This is because creditors have more chances of collecting back debts from customers when they are under counseling. When a customer files for bankruptcy, specifically Chapter 7, there is hardly any chance for bank collection agents to get back the money owed by the borrower. As with most financial transactions, you still have legal liability over decisions made through credit counseling. You will be able to directly manage the impact of your actions to your credit report.

Bankruptcy, on the other hand, is subdivided in different chapters. Filing for bankruptcy is often the best choice for people who are facing repossessions and foreclosures. Unlike credit counseling, which usually deals with minor arrears such as bank account delinquencies, bankruptcy is commonly the last resort for those who have a big amount of debt. The costs and effects of bankruptcy are more taxing compared to credit counseling. An individual's credit report can easily be tainted by bankruptcy as soon as the filing takes place. This is reflected in your credit report for ten whole years and may also be the cause of rejection for future credit applications.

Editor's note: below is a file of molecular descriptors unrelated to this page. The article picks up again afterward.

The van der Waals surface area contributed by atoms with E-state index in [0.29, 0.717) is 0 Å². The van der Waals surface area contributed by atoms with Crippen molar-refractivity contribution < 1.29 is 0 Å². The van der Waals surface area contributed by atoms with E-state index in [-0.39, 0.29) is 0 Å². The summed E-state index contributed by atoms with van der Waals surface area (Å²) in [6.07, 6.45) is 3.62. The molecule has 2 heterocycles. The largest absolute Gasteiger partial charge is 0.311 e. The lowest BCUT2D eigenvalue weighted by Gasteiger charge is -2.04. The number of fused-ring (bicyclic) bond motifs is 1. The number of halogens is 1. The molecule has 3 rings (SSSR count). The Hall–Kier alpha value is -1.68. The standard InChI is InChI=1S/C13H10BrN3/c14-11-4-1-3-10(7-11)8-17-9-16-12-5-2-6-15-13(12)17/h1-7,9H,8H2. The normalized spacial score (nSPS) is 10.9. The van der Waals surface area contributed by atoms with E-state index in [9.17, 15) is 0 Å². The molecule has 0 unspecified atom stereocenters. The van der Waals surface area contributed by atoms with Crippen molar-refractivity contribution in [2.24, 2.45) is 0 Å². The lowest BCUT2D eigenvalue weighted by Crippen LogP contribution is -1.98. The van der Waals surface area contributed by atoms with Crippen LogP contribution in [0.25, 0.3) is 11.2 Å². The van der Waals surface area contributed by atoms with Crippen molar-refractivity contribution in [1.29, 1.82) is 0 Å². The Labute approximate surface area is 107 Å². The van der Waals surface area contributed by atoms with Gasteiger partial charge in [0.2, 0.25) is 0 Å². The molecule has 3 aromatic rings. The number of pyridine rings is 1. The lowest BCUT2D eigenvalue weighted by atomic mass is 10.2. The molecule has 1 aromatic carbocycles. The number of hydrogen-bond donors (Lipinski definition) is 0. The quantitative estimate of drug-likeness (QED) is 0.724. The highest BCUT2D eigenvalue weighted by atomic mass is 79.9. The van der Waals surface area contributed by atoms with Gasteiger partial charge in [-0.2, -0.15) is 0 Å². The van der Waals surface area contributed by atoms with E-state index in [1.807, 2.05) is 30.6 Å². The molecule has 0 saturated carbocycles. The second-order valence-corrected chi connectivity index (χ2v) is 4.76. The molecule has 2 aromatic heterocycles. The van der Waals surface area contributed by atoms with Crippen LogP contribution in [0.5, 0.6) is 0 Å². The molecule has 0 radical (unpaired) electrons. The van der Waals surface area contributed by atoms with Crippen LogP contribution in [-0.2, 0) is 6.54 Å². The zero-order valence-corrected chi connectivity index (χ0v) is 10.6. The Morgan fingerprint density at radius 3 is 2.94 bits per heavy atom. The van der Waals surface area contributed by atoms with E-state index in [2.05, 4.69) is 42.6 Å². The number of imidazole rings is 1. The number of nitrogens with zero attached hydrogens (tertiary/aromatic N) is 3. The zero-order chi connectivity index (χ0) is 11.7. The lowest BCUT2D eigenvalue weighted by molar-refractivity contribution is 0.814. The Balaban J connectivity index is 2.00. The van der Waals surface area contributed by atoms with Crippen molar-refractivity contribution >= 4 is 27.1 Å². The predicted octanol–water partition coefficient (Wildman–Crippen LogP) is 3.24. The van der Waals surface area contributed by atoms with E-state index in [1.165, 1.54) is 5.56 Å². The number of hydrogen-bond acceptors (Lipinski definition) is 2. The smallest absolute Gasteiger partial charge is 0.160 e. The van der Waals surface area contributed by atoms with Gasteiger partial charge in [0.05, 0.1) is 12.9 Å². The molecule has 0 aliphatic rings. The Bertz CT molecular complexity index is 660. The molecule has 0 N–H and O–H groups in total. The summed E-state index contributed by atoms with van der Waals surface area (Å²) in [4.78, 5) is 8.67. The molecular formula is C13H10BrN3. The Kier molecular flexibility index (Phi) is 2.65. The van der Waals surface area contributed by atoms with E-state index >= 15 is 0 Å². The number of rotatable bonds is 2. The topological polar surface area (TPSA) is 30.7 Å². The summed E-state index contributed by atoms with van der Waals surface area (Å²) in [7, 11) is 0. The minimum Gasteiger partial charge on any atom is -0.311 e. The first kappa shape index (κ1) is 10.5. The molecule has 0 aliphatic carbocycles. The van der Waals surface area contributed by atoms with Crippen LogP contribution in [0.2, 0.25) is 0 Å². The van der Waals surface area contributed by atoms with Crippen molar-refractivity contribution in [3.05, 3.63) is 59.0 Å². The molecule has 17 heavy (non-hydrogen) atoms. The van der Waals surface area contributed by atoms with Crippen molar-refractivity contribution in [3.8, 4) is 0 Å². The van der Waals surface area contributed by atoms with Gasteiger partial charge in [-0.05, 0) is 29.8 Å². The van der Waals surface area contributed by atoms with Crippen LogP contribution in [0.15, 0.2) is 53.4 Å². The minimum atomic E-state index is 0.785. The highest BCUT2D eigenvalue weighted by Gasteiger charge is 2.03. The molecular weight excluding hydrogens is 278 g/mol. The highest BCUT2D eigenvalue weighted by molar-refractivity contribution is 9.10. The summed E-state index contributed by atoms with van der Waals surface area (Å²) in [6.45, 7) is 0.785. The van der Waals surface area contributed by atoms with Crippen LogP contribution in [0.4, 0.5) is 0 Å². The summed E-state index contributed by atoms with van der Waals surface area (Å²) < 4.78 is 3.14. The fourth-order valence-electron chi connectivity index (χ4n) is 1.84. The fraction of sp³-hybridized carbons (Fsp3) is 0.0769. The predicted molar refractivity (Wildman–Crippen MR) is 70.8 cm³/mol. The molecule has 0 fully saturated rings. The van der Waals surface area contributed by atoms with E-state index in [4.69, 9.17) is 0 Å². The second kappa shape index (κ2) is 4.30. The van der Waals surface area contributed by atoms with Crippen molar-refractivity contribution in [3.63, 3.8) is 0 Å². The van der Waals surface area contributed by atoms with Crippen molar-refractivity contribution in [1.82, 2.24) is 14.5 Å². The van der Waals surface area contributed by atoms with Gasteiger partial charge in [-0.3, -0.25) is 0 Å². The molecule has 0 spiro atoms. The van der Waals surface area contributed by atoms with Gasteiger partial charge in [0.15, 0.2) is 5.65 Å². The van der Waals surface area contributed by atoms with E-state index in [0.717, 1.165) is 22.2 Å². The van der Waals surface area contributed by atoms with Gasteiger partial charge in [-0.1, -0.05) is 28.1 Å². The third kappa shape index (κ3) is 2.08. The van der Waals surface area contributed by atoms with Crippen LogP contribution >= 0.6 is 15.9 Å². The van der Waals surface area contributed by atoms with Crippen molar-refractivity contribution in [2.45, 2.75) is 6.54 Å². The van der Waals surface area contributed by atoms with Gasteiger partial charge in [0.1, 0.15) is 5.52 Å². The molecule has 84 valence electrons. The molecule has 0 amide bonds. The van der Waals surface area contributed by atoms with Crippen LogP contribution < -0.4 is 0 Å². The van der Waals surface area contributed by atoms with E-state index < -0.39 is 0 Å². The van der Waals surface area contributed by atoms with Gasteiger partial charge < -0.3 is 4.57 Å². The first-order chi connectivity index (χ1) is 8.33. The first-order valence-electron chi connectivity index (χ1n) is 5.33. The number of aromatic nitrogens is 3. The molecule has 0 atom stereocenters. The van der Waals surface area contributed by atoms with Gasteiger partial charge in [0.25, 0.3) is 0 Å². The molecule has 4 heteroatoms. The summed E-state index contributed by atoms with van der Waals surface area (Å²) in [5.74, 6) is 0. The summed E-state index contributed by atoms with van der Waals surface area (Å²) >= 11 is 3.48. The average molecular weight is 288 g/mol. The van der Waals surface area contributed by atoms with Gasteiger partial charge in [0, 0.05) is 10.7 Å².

In order to qualify and be declared as bankrupt, a person needs to submit the proper forms in federal court, and go through extensive legal proceedings. Instead of getting a mere credit counselor to assist you with the paperwork, a bankruptcy attorney is needed to help you go through the entire process. Although there are services that provide free legal assistance, spending a lot for your bankruptcy case usually provides more benefits in the end. The concept of bankruptcy is also something that needs to go through further thought and consideration on the part of the person being subjected to the case.

The Bankruptcy Process

  • Filing the Paperwork: The first step in the bankruptcy process is filing the petition. The petition is a detailed list of your financial standing and includes information about your income, assets, debts and bank accounts. The petition is also the most crucial document in any bankruptcy case. If there is any information missing or inaccurate on the petition, the case may be dismissed, leaving you without the protection bankruptcy offers.